External factors remain key to the future dynamics of the economy. Against the background of stabilisation of external demand, GDP growth in Belarus continued to slow down. So, according to the results of January-October, it dropped to 2.4% compared to 2.7% a month earlier. Industry and the IT sector remain the main drivers. At the same time, if the dynamics in the industry has a downward trend, then the growth of the information and communications sector remains at the level of more than 9%. In the third quarter, the export of HTP companies exceeded USD 760 million, and by the end of the year it is likely to reach USD 3 billion.
The main risk of worsening foreign trade conditions for the country is associated with the effect of Western sanctions. Thus, according to EDB estimates, in the event of a slow adaptation of the economy to sanctions, the drop in Belarus’ GDP in 2022 could be from 1% to 4%. At the same time, according to the basic forecast of the EDB, the economy will still grow by 0.7%. The key factor that determines the sanctions losses will be the willingness of the United States to apply the mechanism of secondary sanctions to counterparties of Belarusian enterprises. At the moment, such a scenario is not predefined. Thus, despite the US sanctions against Belaruskali, which came into effect on December 8, European counterparties continue to cooperate with it. For example, “Lithuanian Railways” officially announced the continuation of the transport of Belarusian potash fertilisers.
Potential problems in the world economy, primarily related to the persisting high level of inflation in developed countries, can also decrease the external demand for Belarusian products. Thus, annual inflation in the United States in October amounted to 6.2% (a record for 30 years), in the EU – 4.1%, in Russia, according to the results of November, the rise in prices accelerated to 8.4%. If such a surge is not short-lived, it could force central banks to tighten policy. For example, the US Federal Reserve has already begun to cut asset buyback programs, and a cycle of discount rate hikes is expected in 2022. Such a policy traditionally provokes capital outflow from the markets of developing countries and leads to the weakening of their currencies. The Central Bank of the Russian Federation is also pursuing a restraining policy – it is officially announced that it will consider another rate hike to 1 percentage point in December. A significant risk for the Russian economy is the possible intensification of the Russian-Ukrainian confrontation.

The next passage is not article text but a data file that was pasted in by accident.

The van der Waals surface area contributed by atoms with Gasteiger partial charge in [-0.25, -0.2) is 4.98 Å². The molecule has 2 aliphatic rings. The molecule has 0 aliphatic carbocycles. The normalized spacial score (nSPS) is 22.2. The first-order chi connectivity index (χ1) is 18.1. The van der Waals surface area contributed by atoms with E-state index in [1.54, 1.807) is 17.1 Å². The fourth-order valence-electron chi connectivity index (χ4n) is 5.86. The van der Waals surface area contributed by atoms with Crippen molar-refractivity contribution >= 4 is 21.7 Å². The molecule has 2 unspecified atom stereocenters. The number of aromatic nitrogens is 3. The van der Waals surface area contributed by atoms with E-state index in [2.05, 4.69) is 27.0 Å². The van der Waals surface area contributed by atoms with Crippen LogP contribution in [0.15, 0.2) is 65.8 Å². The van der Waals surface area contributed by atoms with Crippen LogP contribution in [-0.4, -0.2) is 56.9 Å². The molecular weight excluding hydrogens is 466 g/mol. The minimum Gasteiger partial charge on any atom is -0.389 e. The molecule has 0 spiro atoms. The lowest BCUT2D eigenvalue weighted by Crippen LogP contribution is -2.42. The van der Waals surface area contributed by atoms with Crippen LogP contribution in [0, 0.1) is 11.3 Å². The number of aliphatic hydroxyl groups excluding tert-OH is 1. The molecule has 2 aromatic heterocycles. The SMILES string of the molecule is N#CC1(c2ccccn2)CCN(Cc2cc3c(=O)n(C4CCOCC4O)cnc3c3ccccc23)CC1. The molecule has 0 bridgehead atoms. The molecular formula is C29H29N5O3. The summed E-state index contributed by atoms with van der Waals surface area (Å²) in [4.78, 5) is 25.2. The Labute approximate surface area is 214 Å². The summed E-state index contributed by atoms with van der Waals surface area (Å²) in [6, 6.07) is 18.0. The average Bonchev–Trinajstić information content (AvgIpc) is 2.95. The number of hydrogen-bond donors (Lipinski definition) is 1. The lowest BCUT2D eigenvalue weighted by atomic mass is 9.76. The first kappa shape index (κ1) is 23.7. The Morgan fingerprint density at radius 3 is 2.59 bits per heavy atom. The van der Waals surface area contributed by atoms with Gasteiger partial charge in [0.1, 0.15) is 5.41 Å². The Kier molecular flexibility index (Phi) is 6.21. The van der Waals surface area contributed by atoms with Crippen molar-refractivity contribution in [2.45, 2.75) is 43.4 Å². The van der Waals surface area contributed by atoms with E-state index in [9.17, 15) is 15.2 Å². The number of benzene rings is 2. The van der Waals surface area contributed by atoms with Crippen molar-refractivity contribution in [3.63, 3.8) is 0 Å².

The components of domestic demand in the economy have low growth potential. Official statistics indicate that there is an investment depression in the economy – by the end of January-October, investment declined by 7.8%. At the same time, the official plans of the authorities in terms of investments for 2022 are also very modest – according to the government’s expectations, they should increase by only 3.3% after a total failure of 13.3% over the past 2 years. There is stagnation in the consumer market, which can be explained by expensive credit resources and a slowdown in income growth of the population (+ 2.6% in January-September).
Some plans of the authorities also have an ambiguous impact on the economic potential. So, against the background of the adoption of new sanctions and Belarusian “counter-sanctions”, officials’ statements on strengthening the policy of import substitution have intensified: about 170 import substitution projects have already been proposed for a total of almost BYN 13 billion of investments, which is largely seen as an attempt to promote the old idea of launching an investment cycle in a new form. The implementation of such plans in practice will mean more difficult access to resources for the private sector and a decrease in the quality of goods in the domestic market. The reform of taxation of small businesses, which the authorities plan to start from 2022, may also have a negative effect on economic growth. The announced reform as a whole assumes an increase in the tax and regulatory burden on small businesses, providing up to 20% of jobs in the economy, and it should close tax optimization schemes and increase budget collections.